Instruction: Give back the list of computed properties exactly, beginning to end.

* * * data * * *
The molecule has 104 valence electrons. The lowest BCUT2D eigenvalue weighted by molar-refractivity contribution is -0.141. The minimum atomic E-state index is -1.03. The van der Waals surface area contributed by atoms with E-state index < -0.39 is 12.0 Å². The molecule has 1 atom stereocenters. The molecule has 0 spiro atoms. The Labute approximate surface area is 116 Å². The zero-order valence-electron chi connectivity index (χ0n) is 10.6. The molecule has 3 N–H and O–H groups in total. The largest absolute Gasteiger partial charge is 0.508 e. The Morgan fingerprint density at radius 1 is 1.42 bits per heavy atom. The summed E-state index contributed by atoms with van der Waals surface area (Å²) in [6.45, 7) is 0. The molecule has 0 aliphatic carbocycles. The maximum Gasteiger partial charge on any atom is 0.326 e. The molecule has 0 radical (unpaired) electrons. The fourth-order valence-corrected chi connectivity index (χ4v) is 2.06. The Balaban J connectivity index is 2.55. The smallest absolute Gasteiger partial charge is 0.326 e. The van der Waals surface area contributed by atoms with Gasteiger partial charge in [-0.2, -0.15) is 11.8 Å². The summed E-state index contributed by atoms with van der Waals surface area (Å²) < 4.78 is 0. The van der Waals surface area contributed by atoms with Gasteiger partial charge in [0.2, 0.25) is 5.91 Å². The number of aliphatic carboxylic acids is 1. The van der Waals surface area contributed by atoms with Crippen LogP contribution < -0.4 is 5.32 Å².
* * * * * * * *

The molecule has 104 valence electrons. The lowest BCUT2D eigenvalue weighted by molar-refractivity contribution is -0.141. The minimum atomic E-state index is -1.03. The van der Waals surface area contributed by atoms with E-state index < -0.39 is 12.0 Å². The molecule has 1 atom stereocenters. The molecule has 0 spiro atoms. The Labute approximate surface area is 116 Å². The zero-order valence-electron chi connectivity index (χ0n) is 10.6. The molecule has 3 N–H and O–H groups in total. The largest absolute Gasteiger partial charge is 0.508 e. The Morgan fingerprint density at radius 1 is 1.42 bits per heavy atom. The summed E-state index contributed by atoms with van der Waals surface area (Å²) in [6.45, 7) is 0. The molecule has 0 aliphatic carbocycles. The maximum Gasteiger partial charge on any atom is 0.326 e. The molecule has 0 radical (unpaired) electrons. The fourth-order valence-corrected chi connectivity index (χ4v) is 2.06. The Balaban J connectivity index is 2.55. The smallest absolute Gasteiger partial charge is 0.326 e. The van der Waals surface area contributed by atoms with Gasteiger partial charge in [-0.2, -0.15) is 11.8 Å². The summed E-state index contributed by atoms with van der Waals surface area (Å²) < 4.78 is 0. The van der Waals surface area contributed by atoms with Gasteiger partial charge in [0.2, 0.25) is 5.91 Å². The number of aliphatic carboxylic acids is 1. The van der Waals surface area contributed by atoms with Crippen LogP contribution < -0.4 is 5.32 Å².